“I view myself as a strategic thinker and always tried to put what I was saying at the podium in a broader context and trying to always assess, will my words be credible?” he said.
Crowley talks about his public statements criticizing other countries for the treatment of citizens, prisoners, and media. He reflects on the importance of “what we were saying” and “what we were doing” matching our values. And he describes reflecting–always assessing–“will my words be credible?”
As it happens, Smith looks at a series of statements Crowley made that were undiplomatic about individual people–mocking the nonsense Qaddafi was spewing, suggesting Egypt had to do more than “shuffle the deck.” Smith also recalls Crowley’s analogy between the Japanese tsunami and the wave of unrest across the Middle East.
But he doesn’t look at what I consider, still, one of Crowley’s most telling statements (as it happens, like his comments on Bradley Manning’s ridiculous and counterproductive and stupid treatment, this also took place in a talk at a university), one which addresses all of the issues Crowley raised in his interview with Smith.
No one is a greater advocate for a vibrant independent and responsible press, committed to the promotion of freedom of expression and development of a true global civil society, than the United States. Every day, we express concern about the plight of journalists (or bloggers) around the world who are intimidated, jailed or even killed by governments that are afraid of their people, and afraid of the empowerment that comes with the free flow of information within a civil society.
Most recently, we did so in the context of Tunisia, which has hacked social media accounts while claiming to protect their citizens from the incitement of violence. But in doing so, we feel the government is unduly restricting the ability of its people to peacefully assemble and express their views in order to influence government policies. These are universal principles that we continue to support. And we practice what we preach. Just look at our own country and cable television. We don’t silence dissidents. We make them television news analysts.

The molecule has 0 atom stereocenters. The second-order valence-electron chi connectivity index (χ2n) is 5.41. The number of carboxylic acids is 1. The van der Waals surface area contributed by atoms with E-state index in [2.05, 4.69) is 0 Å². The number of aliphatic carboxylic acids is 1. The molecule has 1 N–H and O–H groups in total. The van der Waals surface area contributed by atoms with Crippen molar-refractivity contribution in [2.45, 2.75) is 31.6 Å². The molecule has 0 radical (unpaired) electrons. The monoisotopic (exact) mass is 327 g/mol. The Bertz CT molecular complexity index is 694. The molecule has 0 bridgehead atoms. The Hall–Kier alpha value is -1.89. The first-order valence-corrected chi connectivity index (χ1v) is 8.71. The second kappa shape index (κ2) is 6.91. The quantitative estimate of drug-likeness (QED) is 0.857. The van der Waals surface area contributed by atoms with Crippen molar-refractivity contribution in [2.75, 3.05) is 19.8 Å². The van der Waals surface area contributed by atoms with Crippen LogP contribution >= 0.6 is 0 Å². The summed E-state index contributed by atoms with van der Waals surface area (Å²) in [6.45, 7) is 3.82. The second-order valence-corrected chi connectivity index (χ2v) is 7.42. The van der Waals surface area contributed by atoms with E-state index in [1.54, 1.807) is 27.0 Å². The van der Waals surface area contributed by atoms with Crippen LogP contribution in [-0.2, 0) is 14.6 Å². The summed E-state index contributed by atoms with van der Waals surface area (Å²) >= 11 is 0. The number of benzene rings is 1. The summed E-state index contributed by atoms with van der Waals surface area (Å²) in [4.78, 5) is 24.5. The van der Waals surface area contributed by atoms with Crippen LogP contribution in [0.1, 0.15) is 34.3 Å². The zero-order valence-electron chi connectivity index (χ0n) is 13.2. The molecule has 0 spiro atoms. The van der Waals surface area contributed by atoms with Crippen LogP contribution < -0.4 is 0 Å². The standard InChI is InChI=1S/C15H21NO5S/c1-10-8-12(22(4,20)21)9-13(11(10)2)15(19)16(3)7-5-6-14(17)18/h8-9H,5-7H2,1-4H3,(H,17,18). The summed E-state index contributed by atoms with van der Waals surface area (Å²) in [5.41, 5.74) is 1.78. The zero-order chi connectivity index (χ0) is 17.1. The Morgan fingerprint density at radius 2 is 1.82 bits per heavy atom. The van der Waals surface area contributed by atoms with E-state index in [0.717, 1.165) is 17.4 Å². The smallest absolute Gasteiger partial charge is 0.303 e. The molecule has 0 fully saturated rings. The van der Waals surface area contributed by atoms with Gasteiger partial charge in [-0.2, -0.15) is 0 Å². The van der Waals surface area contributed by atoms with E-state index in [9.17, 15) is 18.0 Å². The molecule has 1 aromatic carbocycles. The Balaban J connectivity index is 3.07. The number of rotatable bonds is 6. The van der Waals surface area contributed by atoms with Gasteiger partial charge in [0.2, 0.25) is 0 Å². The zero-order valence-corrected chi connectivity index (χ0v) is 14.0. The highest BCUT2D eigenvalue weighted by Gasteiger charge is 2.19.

Some in the human rights community in this country, and around the world, are questioning our commitment to freedom of expression, freedom of the press and Internet freedom in the aftermath of WikiLeaks. I am constrained in what I can say, both because individual cables remain classified, and the leak is under investigation by the Department of Justice. But let me briefly put this in context and then I will open things up for questions. WikiLeaks is about the unauthorized disclosure of classified information. It is not an exercise in Internet freedom. It is about the legitimate investigation of a crime. It is about the need to continue to protect sensitive information while enabling the free flow of public information. [my emphasis]
This is, at a key level, strategic narrative (or, what we used to call ideology back when it helped us win the Cold War) at work. The United States believes, Crowley said, in a vibrant independent press. The United States is committed to the promotion of freedom of expression. The United States considers social networking to be akin to freedom of assembly–and it defends such assembly. The United States doesn’t silence dissidents.
Of course, those statements are all well and good–and they may well help win us support among aspiring dissidents (or maybe not).
But they were not credible. Given that the US had, presumably, already done its own hacking of citizen speech when it took down Wikileaks in this country, given the government’s presumed actions to cut off WikiLeaks’ infrastructure in this country, and given the way DOD subjected Bradley Manning–an alleged leaker, yes, but also, clearly, a dissident–to forced nudity, the things Crowley was saying in support of the Arab spring uprising were not credible.
Now, frankly, I’m not sure whether Crowley believes what he said–that the US is the world’s greatest advocate for freedom of expression. Or whether he believes the image that the United States used to have as the bastion of human rights serves an important strategic purpose in our diplomacy abroad.
Whichever it is, though, it’s pretty clear our government–Republicans and Democrats–no longer remain committed to using the myth of America as a key tool of our diplomacy anymore (some nice speeches in and about Cairo notwithstanding). And for a guy who spent his lifetime serving that ideal, it was only a matter of time before the conflict between the ideal and the reality led to his departure.
Josh Gerstein provides the entirety of an exchange between former State Department spokesperson PJ Crowley’s acting replacement, Mark Toner, AP reporter Matthew Lee, and Reuters reporter Arshad Mohammed. At issue is how State can still claim to be transparent when it won’t explain why it refuses to allow the UN Special Rapporteur on Torture to have an unmonitored visit with Bradley Manning. It’s not quite Baghdad Bob … quite. But it would be pure comedy gold if it weren’t about our hypocrisy on human rights.
At first, Toner responds to criticism on Manning’s treatment by blaming DOD (as if State can’t be held responsible, in the international community, for anything DOD does).